Global Human Rights Defence

Freedom of expression and the effects of the new security policies on Pakistani society
Close-Up View of System Hacking in a Monitor. Source: © Tima Miroshnichenko/Pexels, 2020.

Author: Nicola Costantin 

The new year 2022 has brought critical changes within the Pakistani society in the field of National Security. At the beginning of 2022, the Pakistani government has passed the first-ever National Security Policy (NSP) for the years 2022 to 2026, dictating guidelines for bolstering national cohesion, internal security, and providing guiding principles for foreign policy (NSD Pakistan, 2022). Only a month, on February 18th, after this massive regulation, the government has also passed an ordinance amending the 2016 Pakistan Electronic Crimes Act (PECA), making online “defamation” of authorities a criminal offence. This shift forward a major control of the State over society has been termed “draconian” and “undemocratic” by media bodies and human rights organisations, such as Amnesty International and Human Rights Watch (Amnesty International, 2022; Human Rights Watch, 2022). These two policies raise major concerns over the rights of minorities, and in general, over the right to freedom of expression. 


The Pakistani Prime Minister Imran Khan has supported the recent amendments to the cybercrime laws, saying they were necessary to eradicate “fake news” (Tariq, 2022). What is “fake news”, however, is a matter of interpretation. Nevertheless, it seems that the terminology “fake news” encompasses anything that questions and criticises the government’s policies. Indeed, the PECA has expanded its definition of “person”, including “any company, association or body of persons, … institution, organisation, authority or any other body established by the government under any law or otherwise.” The modifications of the PECA made the online “defamation” of authorities a non-bailable offence with prison penalties of three to five years (Sheehy, 2022). Yet, the offence has also become cognizable, which means that the police will be able to arrest the alleged criminal without a warrant issued by a court. Moreover, the successive step, i.e. the trial, must be concluded within six months under the supervision of a High Court, and in some cases, any citizen – and not only the aggrieved party – might become a complainant in the court process (Amnesty International, 2022). As it is immediately evident, the PECA contains extremely vague provisions, and at the same time tool which can be used as a powerful tool by the authorities to criminalise legitimate forms of expression based on supposed national security concerns and to protect majoritarian interpretations of Islam.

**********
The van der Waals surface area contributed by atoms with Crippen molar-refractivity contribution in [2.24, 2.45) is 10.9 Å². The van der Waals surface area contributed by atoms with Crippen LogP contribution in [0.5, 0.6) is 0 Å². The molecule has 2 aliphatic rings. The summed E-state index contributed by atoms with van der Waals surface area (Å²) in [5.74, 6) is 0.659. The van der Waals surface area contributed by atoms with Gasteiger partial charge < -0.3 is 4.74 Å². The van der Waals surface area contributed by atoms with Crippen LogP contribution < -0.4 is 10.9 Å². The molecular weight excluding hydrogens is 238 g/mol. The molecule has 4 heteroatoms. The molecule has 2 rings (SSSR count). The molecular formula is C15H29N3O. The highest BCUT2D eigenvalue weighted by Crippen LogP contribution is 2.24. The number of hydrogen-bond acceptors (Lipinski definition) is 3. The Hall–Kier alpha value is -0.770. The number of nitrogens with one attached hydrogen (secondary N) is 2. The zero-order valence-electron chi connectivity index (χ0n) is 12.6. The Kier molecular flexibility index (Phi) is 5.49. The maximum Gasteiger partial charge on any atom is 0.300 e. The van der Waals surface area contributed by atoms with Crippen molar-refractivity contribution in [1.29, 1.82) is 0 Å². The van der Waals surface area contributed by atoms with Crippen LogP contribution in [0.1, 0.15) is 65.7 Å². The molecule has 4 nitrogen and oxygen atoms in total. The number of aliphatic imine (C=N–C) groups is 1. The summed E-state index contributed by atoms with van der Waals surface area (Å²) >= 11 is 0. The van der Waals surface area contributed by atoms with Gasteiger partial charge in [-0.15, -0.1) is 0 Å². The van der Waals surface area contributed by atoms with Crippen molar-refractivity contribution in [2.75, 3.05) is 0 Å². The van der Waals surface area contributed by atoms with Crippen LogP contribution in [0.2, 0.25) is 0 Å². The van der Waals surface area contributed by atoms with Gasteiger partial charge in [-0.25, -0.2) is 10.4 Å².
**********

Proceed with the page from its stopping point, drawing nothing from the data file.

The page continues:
This vision must also be read with the newly released NSP. Although the Security Policy makes significant claims about strengthening the rule of law, ensuring fundamental freedoms, equality for all citizens, and fostering “unity through diversity”, the document labels the ethnic and religious minorities as “sub-national narratives” (NSD Pakistan, 2022). With this terminology, authorities speculate that these “sub-national narratives” are hostile agencies that generate a narrative of grievance attempting to secede from the State (NSD Pakistan,2022). Labelling religious minorities as violent sub-national in the NSP creates a legal ground in order to repress such movements and rehabilitate the security in the region. The most alarming part of the document is the importance of “hybrid warfare” by the government, used to “foster patriotism and social cohesion through national values…” (NSD Pakistan, 2022). Again, it can be seen as the “preservation of the Islamic character as enshrined in the Constitution”, which is the core mission of the government. This means that by fully controlling the released information and the discussions in the online world, the authority checks and prosecutes any person who might criticise or disapprove actions different from the Islamic character decreed in the Constitution. As explicitly stated on the NSP, a “whole-of-nation approach” must be implemented in order to contrast “disinformation [and] influence operations”, by therefore controlling media and civil society (NSD Pakistan, 2022). Consequently, it is easy to imagine that the Baloch, the Sindhis, the Pashtuns – which have been termed traitors by officials and are considered “sub-national narratives” within the NSP – might face severe repercussions under the pretext of national security (Sirmed, 2022). 

Farieha Aziz, co-founder of Bolo Bhi, a digital rights advocacy group which is geared towards advocacy, policy, and research in the areas of digital rights and civic responsibility, said to the Diplomat that “the amendment is crafted to go after any critic, without any hindrance and no checks by a court” (Tariq, 2022). Patricia Gossman, Asia associate director at Human Rights Watch added that “the Prevention of Electronic Crimes Act neither protects the public from legitimate cybercrime concerns nor respects fundamental human rights”. She continues by saying that “the amendment, in effect, permits authorities to digitally police what people are saying online and levy heavy punishments if they do not like what they are saying” (Human Rights Watch, 2022). Human rights organisations, such as Amnesty International and Human Rights Watch, have thus strongly opposed the disproportionate and unnecessary Pakistani criminal defamation law, urging the crucial duty to protect the freedom of expression. Freedom of expression is indeed the cornerstone of democracy. Defending freedom of expression is fundamental in order to hold the authorities into account. Likewise, freedom of expression reinforces other human rights such as the right to freedom of thought, conscience and religion – allowing them to be exercised.  Notably, Pakistan has even ratified the International Covenant on Civil and Political Rights (ICCPR) in 2010, a binding Convention for State Parties. Article 19 of the ICCPR protects the freedom of expression and right to information. Consequently, this Article carries with it special duties and responsibilities. For this reason, restrictions of these rights are permitted pursuant to Article 19.3(b), as long as it is carried out only in specific circumstances “for the protection of national security or of public order”. Nevertheless, such limitation must be necessary and narrowly interpreted, and it must respect the rights and reputations of others. Therefore, the exercise of the rights provided by the ICCPR may therefore be subject to certain restrictions, but these shall only be such as are indispensable to protect other fundamental human rights (ICCPR, 1966).